• Breivik H., P. C. Borchgrevink, S. M. Allen, L. A. Rosseland, L. Romundstad, E. K. Breivik Hals, G. Kvarstein, A. Stubhaug (2008) Assessment of pain. Br.J. Anaesth. 101:17-24. DOI:10.1093/bja/aen103.CrossrefGoogle Scholar

  • Congeni J., S. Miller (2002) Supplements and drugs used to enhance athletic performance. Ped. Clin. North Am. 49:435-461.Google Scholar

  • Davies S. J., L. M. Harding, A. P. Baranowski (2002) A novel treatment of postherpetic neuralgia using peppermint oil. Clin. J. Pain 18:200-202.PubMedCrossrefGoogle Scholar

  • Dedeçay S. S. (1995) The odor and therapeutic effects of the plants found in Cyprus. Journal of Nicosia Private Turkish University 1:137-144.Google Scholar

  • Dukiç N., Jakovlyeniç, V., Sabo, A., Popoviç, M., Lukiç, V., Gasiç, O., Jangiç, R. (1993) Evaluation of some pharmacodynamic ffects of Mentha longlifolia extracts. Planta Medica 59:691.Google Scholar

  • Forster H. B., H. Niklas, S. Lutz (1981) Antipasmodic effects of some medicinal plants. Hort. Abstr. 436.Google Scholar

  • Genders R. (1988) The Complete Book of Herbs and Herb Growing. Ward Lock Limited, London, pp. 132-133.Google Scholar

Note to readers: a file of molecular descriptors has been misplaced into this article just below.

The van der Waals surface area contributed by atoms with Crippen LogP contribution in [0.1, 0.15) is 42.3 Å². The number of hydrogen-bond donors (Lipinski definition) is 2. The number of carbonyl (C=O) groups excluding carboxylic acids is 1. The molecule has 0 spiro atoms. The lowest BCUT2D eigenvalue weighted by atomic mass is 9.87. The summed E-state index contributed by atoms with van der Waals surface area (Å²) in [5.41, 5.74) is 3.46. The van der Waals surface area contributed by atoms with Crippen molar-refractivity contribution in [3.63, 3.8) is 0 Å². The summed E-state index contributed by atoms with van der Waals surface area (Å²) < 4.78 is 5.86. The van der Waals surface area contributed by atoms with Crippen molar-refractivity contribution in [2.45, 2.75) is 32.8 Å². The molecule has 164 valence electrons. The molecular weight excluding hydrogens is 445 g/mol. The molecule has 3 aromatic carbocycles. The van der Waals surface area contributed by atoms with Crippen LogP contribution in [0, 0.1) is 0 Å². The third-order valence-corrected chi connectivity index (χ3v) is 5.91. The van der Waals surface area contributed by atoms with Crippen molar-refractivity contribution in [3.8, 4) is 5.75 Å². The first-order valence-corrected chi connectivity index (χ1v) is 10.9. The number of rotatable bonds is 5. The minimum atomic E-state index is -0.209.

• Göbel H, G. Schmidt, D. Soyka (1994) Effect of peppermint and eucalyptus oil preparations on neurophysiological and experimental algesimetric headache parameters. Cephalalgia 14:228-34.CrossrefPubMedGoogle Scholar

  • Loggia D. R., A. Tubaro, T. L. Lunder (1990) Evaluation of some pharmacological activities of a peppermint extract. Fitoterapia 61(3):15-221.Google Scholar

  • MacKenzie C. M., A. Hedge (2005) Is peppermint an ergogenic aid to athletic performance? Human Factors and Ergonomics Society Annual Meeting Proceedings, Individual Differences in Performance, pp. 1229-1233 (5).Google Scholar

  • Madalene C. Y., M. D. Heng (1987) Local necrosis and interstitial nephritis due to topical methyl salicylate and menthol. Cutis 39:442-444.Google Scholar

  • Manabe A., S. Nakayama, K. Sakamato (1987) Effect of essential oils on erythrocytes and hepatocytes from rats and dipalmitoyl phosphatidyleholine-liposomes. J. Pharmacol. 44: 77-84.Google Scholar

  • Mauskop A. (2001) Alternative therapies in headache. Is there a role? Med. Clin. North Am. 85:1077-1084.Google Scholar